Public, Servant

That Federal officials responsible for the famous New York fly-over told local officials not to release the information is, I think, typical of what has become a much more prevalent attitude among local, state and Federal governments: one which basically says, “Screw you. We’ll do what we want.” The government increasingly sees the public at best as a source of revenue, more often as a nuisance to be ignored or vilified.

Who’s going to pay for the bailouts and the massive porkulus bill passed by Democrats in Congress? Oh, don’t worry, we’re told. It’ll just be “the rich.” Which reminds me of the Soviet-era joke: a rabbit is caught trying to flee over the border. He’s asked why by border guards. “Because I’ve heard they’re going to castrate all the camels.” The guards scoff, “But you’re a rabbit.” To which the rabbit replies, “Just try telling them different when they say you’re a camel!” So don’t worry: when they come to need the money, you’ll be rich enough.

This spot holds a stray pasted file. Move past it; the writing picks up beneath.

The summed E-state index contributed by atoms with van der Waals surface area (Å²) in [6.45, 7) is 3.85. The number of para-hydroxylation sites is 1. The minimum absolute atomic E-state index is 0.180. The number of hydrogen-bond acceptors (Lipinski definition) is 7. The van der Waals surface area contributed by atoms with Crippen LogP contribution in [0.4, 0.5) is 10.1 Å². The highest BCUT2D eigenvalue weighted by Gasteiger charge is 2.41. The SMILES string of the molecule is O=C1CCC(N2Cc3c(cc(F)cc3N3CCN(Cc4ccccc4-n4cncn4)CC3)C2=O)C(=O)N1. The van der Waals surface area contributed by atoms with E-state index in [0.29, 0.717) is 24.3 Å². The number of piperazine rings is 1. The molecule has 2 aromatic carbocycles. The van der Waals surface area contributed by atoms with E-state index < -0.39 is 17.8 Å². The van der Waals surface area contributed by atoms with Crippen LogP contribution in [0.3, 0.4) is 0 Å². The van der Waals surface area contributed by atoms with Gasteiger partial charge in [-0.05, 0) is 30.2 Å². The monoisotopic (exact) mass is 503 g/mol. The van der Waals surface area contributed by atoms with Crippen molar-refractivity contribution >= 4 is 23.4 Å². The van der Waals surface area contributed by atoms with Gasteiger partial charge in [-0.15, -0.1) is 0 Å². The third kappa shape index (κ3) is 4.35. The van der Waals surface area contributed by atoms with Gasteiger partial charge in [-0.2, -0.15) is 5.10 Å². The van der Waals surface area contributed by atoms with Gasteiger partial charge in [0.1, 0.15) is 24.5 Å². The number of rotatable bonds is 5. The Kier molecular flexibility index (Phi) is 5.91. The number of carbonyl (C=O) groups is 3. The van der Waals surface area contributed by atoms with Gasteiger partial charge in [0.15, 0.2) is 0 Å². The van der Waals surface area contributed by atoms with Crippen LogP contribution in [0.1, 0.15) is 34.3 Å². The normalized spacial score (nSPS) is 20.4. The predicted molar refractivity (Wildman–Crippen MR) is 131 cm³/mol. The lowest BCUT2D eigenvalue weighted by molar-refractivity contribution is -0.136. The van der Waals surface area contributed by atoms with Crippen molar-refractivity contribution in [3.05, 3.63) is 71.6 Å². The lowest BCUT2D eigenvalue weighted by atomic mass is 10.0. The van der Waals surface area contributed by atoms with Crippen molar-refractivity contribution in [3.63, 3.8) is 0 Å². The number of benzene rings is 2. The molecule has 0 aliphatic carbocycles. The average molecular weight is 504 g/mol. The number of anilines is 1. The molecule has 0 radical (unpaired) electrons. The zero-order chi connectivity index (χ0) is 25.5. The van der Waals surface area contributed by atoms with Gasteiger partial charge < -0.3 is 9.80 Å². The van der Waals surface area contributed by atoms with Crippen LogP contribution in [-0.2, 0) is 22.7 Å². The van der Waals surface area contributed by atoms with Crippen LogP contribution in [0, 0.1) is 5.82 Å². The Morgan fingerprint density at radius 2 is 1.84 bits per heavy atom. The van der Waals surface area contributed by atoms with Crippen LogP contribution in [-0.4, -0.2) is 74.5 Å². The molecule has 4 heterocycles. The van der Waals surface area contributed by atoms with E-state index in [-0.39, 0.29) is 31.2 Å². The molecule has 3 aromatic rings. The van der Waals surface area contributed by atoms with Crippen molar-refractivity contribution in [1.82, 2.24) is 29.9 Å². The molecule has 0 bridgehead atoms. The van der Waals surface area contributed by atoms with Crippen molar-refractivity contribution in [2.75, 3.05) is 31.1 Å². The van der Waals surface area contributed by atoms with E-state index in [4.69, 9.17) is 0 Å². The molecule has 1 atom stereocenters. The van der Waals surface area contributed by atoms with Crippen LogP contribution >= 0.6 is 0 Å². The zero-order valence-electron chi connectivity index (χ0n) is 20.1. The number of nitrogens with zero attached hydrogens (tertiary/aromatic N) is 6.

There’s this story. The District of Columbia is fining people for parking their cars in their driveways, considered privately maintained but publically owned property. Why? The city needs the money. If you want to park your car in your driveway, you have to get a lease from the city.

When the Kelo decision was handed down a few years ago, the New York Times applauded it on the grounds that the city of New London needed the tax revenues from redevelopment more than the owners needed the property.

What’s more, you bastards, how dare you object to having your taxes raised! Have you ever noticed that when a corporation screws up, it’s the result of greed and indifference to the public, but when government screws up, it’s because they don’t have enough of your money? The poor dears!

The old saying about the Habsburg empire was that it was despotism tempered by incompetence. Our glorious radiant future seems to be incompetence compounded by voraciousness.

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